This section outlines the many and varied uses of marihuana through history, and deals with its use in medicine and its use as an intoxicant. The experience of the 1960's might lead one to surmise that marihuana use spreads explosively. The chronicle of its 3,000 year history, however, shows that this "explosion" has been characteristic only of the contemporary scene.
The plant has been grown for fiber and as a source of medicine for several thousand years, but until 500 A.D. its use as a mind-altering drug was almost solely confined in India. The drug and its uses reached the Middle and Near East during the next several centuries, and then moved across North Africa, appeared in Latin America and the Caribbean, and finally entered the United States in the early decades of this century (Snyder, 1970: 129). Meanwhile it had been introduced into European medicine shortly after the invasion of Egypt by Napoleon and had a minor vogue as an intoxicant for a time in France.
Cannabis sativa has been used therapeutically from the earliest records, nearly 5,000 years ago, to the present day (Mikuriya, 1969: 34) and its products have been widely noted for their effects, both physiological and psychological, throughout the world. Although the Chinese and Indian cultures knew about the properties of this drug from very early times, this information did not become general in the Near and Middle East until after the fifth century A.D., when travelers, traders and adventurers began to carry knowledge of the drug westward to Persia and Arabia. Historians claim that cannabis was first employed in these countries as an antiseptic and analgesic.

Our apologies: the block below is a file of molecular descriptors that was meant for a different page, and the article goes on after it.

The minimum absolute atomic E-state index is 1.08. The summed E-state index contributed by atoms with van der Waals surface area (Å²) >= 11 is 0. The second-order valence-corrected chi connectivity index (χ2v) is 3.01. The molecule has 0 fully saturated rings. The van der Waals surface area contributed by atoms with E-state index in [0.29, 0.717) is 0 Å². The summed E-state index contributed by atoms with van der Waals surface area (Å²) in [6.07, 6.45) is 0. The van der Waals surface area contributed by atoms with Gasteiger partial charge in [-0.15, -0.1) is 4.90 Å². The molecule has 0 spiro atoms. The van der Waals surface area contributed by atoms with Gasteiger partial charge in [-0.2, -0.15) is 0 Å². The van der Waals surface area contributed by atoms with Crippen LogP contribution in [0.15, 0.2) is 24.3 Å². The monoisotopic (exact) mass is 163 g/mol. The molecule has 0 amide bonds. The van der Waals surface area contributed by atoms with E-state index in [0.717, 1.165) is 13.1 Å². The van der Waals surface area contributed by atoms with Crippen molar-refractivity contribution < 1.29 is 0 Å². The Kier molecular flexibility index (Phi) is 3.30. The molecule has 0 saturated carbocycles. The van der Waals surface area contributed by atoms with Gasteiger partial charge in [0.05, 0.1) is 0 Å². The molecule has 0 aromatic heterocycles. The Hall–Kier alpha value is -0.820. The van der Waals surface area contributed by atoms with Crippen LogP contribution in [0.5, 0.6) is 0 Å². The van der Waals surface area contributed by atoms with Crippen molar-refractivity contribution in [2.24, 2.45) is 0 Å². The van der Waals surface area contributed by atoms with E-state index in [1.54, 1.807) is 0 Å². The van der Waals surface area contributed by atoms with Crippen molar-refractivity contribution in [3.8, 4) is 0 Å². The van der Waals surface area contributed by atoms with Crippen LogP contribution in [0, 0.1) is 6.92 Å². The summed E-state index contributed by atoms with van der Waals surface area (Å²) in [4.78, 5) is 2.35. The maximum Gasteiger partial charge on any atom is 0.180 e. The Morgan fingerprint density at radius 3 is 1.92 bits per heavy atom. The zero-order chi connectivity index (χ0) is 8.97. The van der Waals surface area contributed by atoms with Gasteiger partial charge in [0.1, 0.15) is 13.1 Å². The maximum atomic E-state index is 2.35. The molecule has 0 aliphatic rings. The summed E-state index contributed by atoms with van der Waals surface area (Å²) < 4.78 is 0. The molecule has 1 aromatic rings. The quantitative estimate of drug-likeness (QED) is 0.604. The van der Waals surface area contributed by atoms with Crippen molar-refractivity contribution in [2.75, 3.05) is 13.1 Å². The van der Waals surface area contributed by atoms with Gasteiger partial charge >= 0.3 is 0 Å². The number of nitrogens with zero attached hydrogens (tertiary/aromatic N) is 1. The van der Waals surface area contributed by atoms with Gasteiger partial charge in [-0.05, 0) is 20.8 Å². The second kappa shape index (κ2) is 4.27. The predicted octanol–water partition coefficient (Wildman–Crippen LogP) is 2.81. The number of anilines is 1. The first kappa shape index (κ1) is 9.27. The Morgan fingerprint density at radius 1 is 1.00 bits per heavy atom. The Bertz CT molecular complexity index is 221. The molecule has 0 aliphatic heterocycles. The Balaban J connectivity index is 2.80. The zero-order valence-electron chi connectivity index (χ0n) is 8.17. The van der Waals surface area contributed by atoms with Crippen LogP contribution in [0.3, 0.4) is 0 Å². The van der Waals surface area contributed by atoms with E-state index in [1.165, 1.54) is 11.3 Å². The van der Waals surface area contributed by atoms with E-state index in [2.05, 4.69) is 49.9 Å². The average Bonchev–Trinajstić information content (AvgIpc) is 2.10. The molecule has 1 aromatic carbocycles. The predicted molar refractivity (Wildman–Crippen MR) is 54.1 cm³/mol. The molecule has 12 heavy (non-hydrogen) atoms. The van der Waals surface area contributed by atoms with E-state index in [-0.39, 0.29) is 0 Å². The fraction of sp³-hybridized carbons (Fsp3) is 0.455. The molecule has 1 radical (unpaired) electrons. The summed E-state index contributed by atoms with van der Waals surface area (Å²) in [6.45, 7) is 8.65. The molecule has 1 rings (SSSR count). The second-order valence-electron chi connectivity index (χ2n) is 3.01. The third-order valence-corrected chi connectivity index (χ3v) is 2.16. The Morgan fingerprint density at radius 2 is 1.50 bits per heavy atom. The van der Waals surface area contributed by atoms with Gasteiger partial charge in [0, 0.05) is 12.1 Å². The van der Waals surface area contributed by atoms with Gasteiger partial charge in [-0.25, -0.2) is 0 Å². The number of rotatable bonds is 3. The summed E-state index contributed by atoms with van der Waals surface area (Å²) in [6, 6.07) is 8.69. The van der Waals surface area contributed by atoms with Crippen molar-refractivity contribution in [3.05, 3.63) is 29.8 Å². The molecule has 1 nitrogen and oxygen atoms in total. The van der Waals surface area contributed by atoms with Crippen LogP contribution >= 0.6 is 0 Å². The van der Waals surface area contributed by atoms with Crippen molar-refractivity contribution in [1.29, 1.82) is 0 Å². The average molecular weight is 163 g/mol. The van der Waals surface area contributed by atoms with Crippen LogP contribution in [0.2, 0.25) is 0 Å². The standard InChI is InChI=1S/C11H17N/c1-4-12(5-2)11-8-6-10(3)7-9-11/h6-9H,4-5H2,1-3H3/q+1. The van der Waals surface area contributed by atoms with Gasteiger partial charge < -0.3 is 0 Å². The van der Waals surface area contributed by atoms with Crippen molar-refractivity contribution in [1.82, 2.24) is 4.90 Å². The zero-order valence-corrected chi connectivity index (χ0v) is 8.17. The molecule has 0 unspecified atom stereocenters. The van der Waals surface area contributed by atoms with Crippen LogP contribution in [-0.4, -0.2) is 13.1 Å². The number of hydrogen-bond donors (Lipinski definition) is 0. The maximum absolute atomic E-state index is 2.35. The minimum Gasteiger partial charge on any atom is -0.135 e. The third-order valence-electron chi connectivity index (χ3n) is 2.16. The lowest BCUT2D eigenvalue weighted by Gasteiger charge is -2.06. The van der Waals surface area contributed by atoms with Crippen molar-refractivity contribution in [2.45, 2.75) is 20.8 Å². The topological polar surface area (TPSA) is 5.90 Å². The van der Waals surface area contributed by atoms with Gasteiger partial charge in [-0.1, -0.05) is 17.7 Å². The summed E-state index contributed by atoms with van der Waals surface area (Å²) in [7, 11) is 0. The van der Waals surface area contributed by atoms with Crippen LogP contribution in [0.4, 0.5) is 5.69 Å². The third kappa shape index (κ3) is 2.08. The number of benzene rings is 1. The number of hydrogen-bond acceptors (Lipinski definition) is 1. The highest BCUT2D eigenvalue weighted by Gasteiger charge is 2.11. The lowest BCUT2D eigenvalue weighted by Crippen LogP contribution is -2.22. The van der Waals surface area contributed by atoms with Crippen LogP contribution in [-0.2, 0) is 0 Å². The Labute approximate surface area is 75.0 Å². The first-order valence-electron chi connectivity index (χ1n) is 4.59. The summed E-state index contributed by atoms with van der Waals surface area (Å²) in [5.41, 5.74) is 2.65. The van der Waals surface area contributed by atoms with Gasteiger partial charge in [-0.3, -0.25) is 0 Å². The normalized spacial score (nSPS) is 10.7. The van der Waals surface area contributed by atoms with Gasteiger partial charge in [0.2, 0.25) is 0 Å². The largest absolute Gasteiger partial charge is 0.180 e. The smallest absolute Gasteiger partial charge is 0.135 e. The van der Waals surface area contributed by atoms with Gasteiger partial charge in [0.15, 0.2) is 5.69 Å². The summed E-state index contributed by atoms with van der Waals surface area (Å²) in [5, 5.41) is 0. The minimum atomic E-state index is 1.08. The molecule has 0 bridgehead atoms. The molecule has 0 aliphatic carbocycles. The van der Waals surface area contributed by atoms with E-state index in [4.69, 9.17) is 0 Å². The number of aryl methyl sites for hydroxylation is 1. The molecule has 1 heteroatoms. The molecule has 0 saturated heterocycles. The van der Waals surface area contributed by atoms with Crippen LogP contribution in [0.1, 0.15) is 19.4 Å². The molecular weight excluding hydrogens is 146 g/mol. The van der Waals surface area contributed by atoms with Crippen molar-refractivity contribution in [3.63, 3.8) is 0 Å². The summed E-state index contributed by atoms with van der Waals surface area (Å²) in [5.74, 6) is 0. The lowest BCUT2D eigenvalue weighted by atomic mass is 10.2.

Other medical uses were later developed and spread throughout the Middle East, Africa, and Eastern Europe. Several years after the return of Napoleon's army from Egypt, cannabis became widely accepted by Western medical practitioners. Previously, it had had limited use for such purposes as the treatment of burns. The scientific members of Napoleon's forces were interested in the drug's pain relieving and sedative effects. It was used during, and to a greater extent, following his rule in France, especially after 1840 when the work of such physicians as O'Shaughnessy, Aubert-Roche, and Moreau de Tours drew wide attention to this drug.
With the rise of the literary movement of the 1840-1860 period in France (Gautier, Baudelaire, Dumas, etc.), cannabis became somewhat popular as an intoxicant of the intellectual classes.
In the United States, medical interest in cannabis use was evidenced in 1860 by the convening of a Committee on Cannabis Indica of the Ohio State Medical Society, which reported on its therapeutic applications (McMeens, 1860: 1). Between the period 1840-1890, Walton states that more than 100 articles were published recommending cannabis for one disorder or another.